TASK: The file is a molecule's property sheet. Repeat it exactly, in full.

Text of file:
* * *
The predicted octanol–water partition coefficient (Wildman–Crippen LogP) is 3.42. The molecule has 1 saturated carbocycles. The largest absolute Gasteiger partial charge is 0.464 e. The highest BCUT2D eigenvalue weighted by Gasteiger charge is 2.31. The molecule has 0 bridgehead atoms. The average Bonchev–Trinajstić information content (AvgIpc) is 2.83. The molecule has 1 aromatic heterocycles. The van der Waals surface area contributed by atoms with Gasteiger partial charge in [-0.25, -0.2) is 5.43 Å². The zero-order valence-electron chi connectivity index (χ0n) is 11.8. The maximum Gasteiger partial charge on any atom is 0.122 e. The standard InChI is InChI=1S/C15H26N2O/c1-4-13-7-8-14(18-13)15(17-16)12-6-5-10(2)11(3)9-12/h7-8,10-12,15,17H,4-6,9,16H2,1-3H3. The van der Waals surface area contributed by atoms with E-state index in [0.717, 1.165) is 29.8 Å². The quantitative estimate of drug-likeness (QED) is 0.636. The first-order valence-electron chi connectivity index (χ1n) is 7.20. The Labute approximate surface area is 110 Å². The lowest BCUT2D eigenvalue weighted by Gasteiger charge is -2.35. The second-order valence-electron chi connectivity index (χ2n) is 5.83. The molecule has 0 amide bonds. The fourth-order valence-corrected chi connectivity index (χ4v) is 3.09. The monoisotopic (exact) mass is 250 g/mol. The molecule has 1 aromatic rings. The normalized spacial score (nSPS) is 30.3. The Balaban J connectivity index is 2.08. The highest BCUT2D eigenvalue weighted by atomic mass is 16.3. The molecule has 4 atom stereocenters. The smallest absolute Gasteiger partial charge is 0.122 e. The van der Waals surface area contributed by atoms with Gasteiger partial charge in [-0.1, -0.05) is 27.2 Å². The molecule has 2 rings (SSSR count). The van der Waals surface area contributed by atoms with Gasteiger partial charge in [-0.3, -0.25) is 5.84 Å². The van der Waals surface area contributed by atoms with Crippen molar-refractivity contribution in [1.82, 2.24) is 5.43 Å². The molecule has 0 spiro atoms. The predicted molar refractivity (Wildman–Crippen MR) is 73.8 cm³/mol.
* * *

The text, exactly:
The predicted octanol–water partition coefficient (Wildman–Crippen LogP) is 3.42. The molecule has 1 saturated carbocycles. The largest absolute Gasteiger partial charge is 0.464 e. The highest BCUT2D eigenvalue weighted by Gasteiger charge is 2.31. The molecule has 0 bridgehead atoms. The average Bonchev–Trinajstić information content (AvgIpc) is 2.83. The molecule has 1 aromatic heterocycles. The van der Waals surface area contributed by atoms with Gasteiger partial charge in [-0.25, -0.2) is 5.43 Å². The zero-order valence-electron chi connectivity index (χ0n) is 11.8. The maximum Gasteiger partial charge on any atom is 0.122 e. The standard InChI is InChI=1S/C15H26N2O/c1-4-13-7-8-14(18-13)15(17-16)12-6-5-10(2)11(3)9-12/h7-8,10-12,15,17H,4-6,9,16H2,1-3H3. The van der Waals surface area contributed by atoms with E-state index in [0.717, 1.165) is 29.8 Å². The quantitative estimate of drug-likeness (QED) is 0.636. The first-order valence-electron chi connectivity index (χ1n) is 7.20. The Labute approximate surface area is 110 Å². The lowest BCUT2D eigenvalue weighted by Gasteiger charge is -2.35. The second-order valence-electron chi connectivity index (χ2n) is 5.83. The molecule has 0 amide bonds. The fourth-order valence-corrected chi connectivity index (χ4v) is 3.09. The monoisotopic (exact) mass is 250 g/mol. The molecule has 1 aromatic rings. The normalized spacial score (nSPS) is 30.3. The Balaban J connectivity index is 2.08. The highest BCUT2D eigenvalue weighted by atomic mass is 16.3. The molecule has 4 atom stereocenters. The smallest absolute Gasteiger partial charge is 0.122 e. The van der Waals surface area contributed by atoms with Gasteiger partial charge in [-0.1, -0.05) is 27.2 Å². The molecule has 2 rings (SSSR count). The van der Waals surface area contributed by atoms with Gasteiger partial charge in [-0.3, -0.25) is 5.84 Å². The van der Waals surface area contributed by atoms with Crippen molar-refractivity contribution in [1.82, 2.24) is 5.43 Å². The molecule has 0 spiro atoms. The predicted molar refractivity (Wildman–Crippen MR) is 73.8 cm³/mol.